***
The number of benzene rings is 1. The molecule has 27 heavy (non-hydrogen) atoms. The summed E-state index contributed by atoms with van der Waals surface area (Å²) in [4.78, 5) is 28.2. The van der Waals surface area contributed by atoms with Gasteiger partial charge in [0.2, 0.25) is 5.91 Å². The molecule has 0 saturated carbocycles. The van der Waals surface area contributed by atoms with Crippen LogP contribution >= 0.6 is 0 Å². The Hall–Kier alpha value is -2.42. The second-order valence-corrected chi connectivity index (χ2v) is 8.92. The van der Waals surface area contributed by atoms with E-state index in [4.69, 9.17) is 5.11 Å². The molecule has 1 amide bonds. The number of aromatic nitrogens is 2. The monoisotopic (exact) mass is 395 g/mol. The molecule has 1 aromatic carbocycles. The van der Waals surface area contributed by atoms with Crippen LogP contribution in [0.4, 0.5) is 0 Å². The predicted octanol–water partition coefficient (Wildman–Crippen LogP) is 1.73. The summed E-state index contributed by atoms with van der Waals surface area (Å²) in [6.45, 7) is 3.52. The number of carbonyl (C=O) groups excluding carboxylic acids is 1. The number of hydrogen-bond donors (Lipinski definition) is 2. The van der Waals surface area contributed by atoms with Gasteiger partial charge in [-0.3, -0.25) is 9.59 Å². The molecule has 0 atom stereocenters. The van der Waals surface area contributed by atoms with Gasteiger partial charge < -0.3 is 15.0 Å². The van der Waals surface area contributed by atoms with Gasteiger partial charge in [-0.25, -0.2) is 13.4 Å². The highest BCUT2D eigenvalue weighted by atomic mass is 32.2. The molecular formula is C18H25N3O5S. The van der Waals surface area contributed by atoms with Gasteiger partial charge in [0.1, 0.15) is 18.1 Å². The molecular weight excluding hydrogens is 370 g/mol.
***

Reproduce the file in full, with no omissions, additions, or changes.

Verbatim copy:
The number of benzene rings is 1. The molecule has 27 heavy (non-hydrogen) atoms. The summed E-state index contributed by atoms with van der Waals surface area (Å²) in [4.78, 5) is 28.2. The van der Waals surface area contributed by atoms with Gasteiger partial charge in [0.2, 0.25) is 5.91 Å². The molecule has 0 saturated carbocycles. The van der Waals surface area contributed by atoms with Crippen LogP contribution >= 0.6 is 0 Å². The Hall–Kier alpha value is -2.42. The second-order valence-corrected chi connectivity index (χ2v) is 8.92. The van der Waals surface area contributed by atoms with E-state index in [4.69, 9.17) is 5.11 Å². The molecule has 1 amide bonds. The number of aromatic nitrogens is 2. The monoisotopic (exact) mass is 395 g/mol. The molecule has 1 aromatic carbocycles. The van der Waals surface area contributed by atoms with Crippen LogP contribution in [0.4, 0.5) is 0 Å². The predicted octanol–water partition coefficient (Wildman–Crippen LogP) is 1.73. The summed E-state index contributed by atoms with van der Waals surface area (Å²) in [6.45, 7) is 3.52. The number of carbonyl (C=O) groups excluding carboxylic acids is 1. The number of hydrogen-bond donors (Lipinski definition) is 2. The van der Waals surface area contributed by atoms with Gasteiger partial charge in [-0.3, -0.25) is 9.59 Å². The molecule has 0 atom stereocenters. The van der Waals surface area contributed by atoms with Gasteiger partial charge < -0.3 is 15.0 Å². The van der Waals surface area contributed by atoms with Gasteiger partial charge in [-0.25, -0.2) is 13.4 Å². The highest BCUT2D eigenvalue weighted by atomic mass is 32.2. The molecular formula is C18H25N3O5S. The van der Waals surface area contributed by atoms with Gasteiger partial charge in [0.1, 0.15) is 18.1 Å². The molecular weight excluding hydrogens is 370 g/mol.